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Strength of Beams

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SillyOldDuffer10/09/2020 10:53:37
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In a recent thread on Boring Bars Steviegtr asked which was stronger, square or round section bars. Good question, that I got wrong by saying for the same weight of metal round bar is stronger than square. Duncan Webster corrects my mistake in Steve's thread.

Looking it up, I'd misremembered. I was thinking of tube versus solid rod. However none of my books have a simple comparison of the effect of cross-sectional shape on beams. Instead they all have a Chapter full of hard sums showing how to work it out. Duncan applied the maths to prove me wrong in Steve's thread: not easy.

Can the team provide a simple answer to the following. Assuming the same weight of metal is used to make a beam of the same length, which shape bends least under load? ( Assume the beam is rigidly fixed to a wall at one end, and weights are added at the other.) Some examples:

shapes.jpg

Just for starters, the first two rectangles are identical except one bar is mounted horizontally, while the other is vertical. Experimentally bending a steel-rule shows immediately that the same lump of metal behaves very differently. Held horizontally, the rule bends easily - a child can do it. Held vertically, it's a job for superman. As the same shape is both strong and weak depending on load direction, the engineer has to understand and choose cross-sections appropriately.

Michael mentioned resistance to torque (twisting force) in the Boring Bar thread as being something a round section would resist better than square. I don't know, but suspect an ⌶ girder is stronger right/left and up/down than a tube, but the tube wins if the beam is twisted. Several other shapes might be useful depending on which forces a beam has to resist. How about ⌴, ⎔, △, and ☆?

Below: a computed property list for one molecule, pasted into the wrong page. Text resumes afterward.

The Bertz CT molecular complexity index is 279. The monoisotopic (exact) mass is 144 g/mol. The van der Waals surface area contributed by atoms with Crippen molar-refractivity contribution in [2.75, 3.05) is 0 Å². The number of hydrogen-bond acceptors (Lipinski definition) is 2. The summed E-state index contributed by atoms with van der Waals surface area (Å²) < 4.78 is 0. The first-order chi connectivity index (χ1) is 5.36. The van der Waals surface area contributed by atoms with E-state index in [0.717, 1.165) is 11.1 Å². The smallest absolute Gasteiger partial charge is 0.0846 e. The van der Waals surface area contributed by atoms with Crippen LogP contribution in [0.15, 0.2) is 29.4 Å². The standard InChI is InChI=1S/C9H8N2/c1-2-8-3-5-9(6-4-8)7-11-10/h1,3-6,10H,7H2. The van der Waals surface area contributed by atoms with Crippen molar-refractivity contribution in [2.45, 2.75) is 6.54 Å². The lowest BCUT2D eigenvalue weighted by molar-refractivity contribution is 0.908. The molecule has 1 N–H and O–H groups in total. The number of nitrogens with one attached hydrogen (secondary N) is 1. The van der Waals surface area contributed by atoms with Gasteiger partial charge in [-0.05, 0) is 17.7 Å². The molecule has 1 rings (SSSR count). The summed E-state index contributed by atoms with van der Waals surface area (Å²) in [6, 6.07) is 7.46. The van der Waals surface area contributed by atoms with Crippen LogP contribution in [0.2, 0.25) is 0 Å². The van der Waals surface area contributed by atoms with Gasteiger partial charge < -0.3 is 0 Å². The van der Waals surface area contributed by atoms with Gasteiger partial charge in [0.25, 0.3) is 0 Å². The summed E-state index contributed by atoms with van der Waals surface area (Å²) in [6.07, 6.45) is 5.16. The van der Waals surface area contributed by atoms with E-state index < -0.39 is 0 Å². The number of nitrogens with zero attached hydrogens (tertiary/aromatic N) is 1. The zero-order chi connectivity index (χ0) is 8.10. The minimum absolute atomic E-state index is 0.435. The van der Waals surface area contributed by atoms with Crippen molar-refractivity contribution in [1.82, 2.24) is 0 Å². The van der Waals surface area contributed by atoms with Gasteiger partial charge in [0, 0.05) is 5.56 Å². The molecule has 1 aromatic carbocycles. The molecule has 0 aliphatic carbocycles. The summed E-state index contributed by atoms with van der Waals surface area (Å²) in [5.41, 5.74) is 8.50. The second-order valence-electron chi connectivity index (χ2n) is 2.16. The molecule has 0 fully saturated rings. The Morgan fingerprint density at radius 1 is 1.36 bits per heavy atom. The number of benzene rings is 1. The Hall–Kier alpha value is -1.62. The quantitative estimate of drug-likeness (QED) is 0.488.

Dave

ega10/09/2020 11:09:25
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The I girder can be modified to become a castellated beam yielding greater depth and stiffness for the same or slightly less weight.

David Davies 810/09/2020 11:28:13
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''The I girder can be modified to become a castellated beam yielding greater depth and stiffness for the same or slightly less weight.''

 

As often seen on frames for HGV semi-trailers.

 

Dave

Edited By David Davies 8 on 10/09/2020 11:29:29

Martin Kyte10/09/2020 11:39:03
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Re castellated beam

Interesting way they make those. The webs are cnc cut (Water jet or Plasma) so that the two half profiles stack inside each other to fit onto a blank less than the final width of the finished web. The 'points are then butt welded to form a web with a series of circular hole down the middle. Add top and Bottom and you have your castellated beam.